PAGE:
Japan adopts hawkish view of red rival

On the face of it, it was a momentous announcement. At a session of the Japanese Diet's Special Security Committee yesterday, the Foreign Minister, Yukihiko Ikeda, spoke of "various reports and information" of a most disturbing nature. "It is not that we have confirmed this," he cautioned, "but there are reports that North Korea has developed missiles with a range of more than 1,000km. There are certain reports that some have been deployed."

The weapon to which he was referring is a ballistic missile known as the Rodong-1 (or "Worker"), capable of carrying both conventional and nuclear warheads. From the east coast of North Korea to the west coast of Japan is considerably less than 1,000 km (625 miles).

Mr Ikeda declined to reveal the origin of the "reports" but a similar one appeared last week in the Sankei Shimbun, the most anti-ommunist of Japan's daily newspapers. If true, they would not be a great surprise: the Institute of International Strategic Studies in London predicted last October that the Rodong-1 would be deployed in late 1996 or early 1997. Why then highlight the rumours now?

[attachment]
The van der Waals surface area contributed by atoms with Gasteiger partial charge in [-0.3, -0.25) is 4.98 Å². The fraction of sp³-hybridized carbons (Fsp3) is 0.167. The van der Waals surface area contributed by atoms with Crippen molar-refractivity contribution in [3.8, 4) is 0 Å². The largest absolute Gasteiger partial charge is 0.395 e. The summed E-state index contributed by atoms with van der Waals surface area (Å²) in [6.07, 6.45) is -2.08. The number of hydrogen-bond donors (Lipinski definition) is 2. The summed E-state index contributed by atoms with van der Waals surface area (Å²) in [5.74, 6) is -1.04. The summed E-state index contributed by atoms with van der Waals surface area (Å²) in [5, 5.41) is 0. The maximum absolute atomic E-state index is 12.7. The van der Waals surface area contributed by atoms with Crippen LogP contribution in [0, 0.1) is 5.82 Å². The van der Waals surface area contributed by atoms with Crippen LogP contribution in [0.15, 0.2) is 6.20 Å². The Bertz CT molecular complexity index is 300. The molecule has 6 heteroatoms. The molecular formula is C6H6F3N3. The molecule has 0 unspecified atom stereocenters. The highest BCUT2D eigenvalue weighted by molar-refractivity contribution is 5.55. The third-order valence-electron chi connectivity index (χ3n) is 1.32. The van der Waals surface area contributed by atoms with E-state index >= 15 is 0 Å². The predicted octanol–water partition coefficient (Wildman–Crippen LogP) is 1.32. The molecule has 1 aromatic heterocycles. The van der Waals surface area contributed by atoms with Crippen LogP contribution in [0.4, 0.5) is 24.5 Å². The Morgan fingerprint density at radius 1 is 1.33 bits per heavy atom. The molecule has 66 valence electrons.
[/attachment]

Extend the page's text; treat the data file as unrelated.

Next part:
The fact is that, in the last few weeks, Tokyo's moderate diplomacy has changed dramatically. On the question of North Korea, Japan has been transformed from a cautious follower of the consensus, whose main concern was to avoid offending either South Korea or the United States, to the most hawkish of the countries directly concerned with the peninsula's fate.

The new policy has become most obvious in Japan's attitude towards food aid for North Korea. After two years of floods, the government in Pyongyang cannot feed its own people. After the first crop failure in 1995, Japan was one of the first to offer food. But now, in response to predictions of imminent famine, while the South has promised $6m (pounds 3.75m) of rice and the United States $10m, Japan is refusing to consider further aid.

The official reason is a story in itself. Earlier this year, information received from a North Korean defector appeared to confirm what was suspected for years: that spies from Pyongyang during the Seventies kidnapped more than a dozen Japanese, including a girl of 13, to serve as teachers of Japanese to trainee spies.

Others look for the answer in the realignment of conservative forces between the governing Liberal Democrats and the opposition New Frontier Party. But the most likely explanation lies far to the south in Okinawa, where 29,000 US servicemen are stationed. Since a young girl was gang raped by three US servicemen in 1995, Tokyo has come under intense pressure from Okinawans to send the Americans home. In persuading its own people to accept the continuing American presence, a missile-lobbing, childnapping near-neighbour is rather a useful tool - it is surely this which lies behind Japan's new hawkishness.

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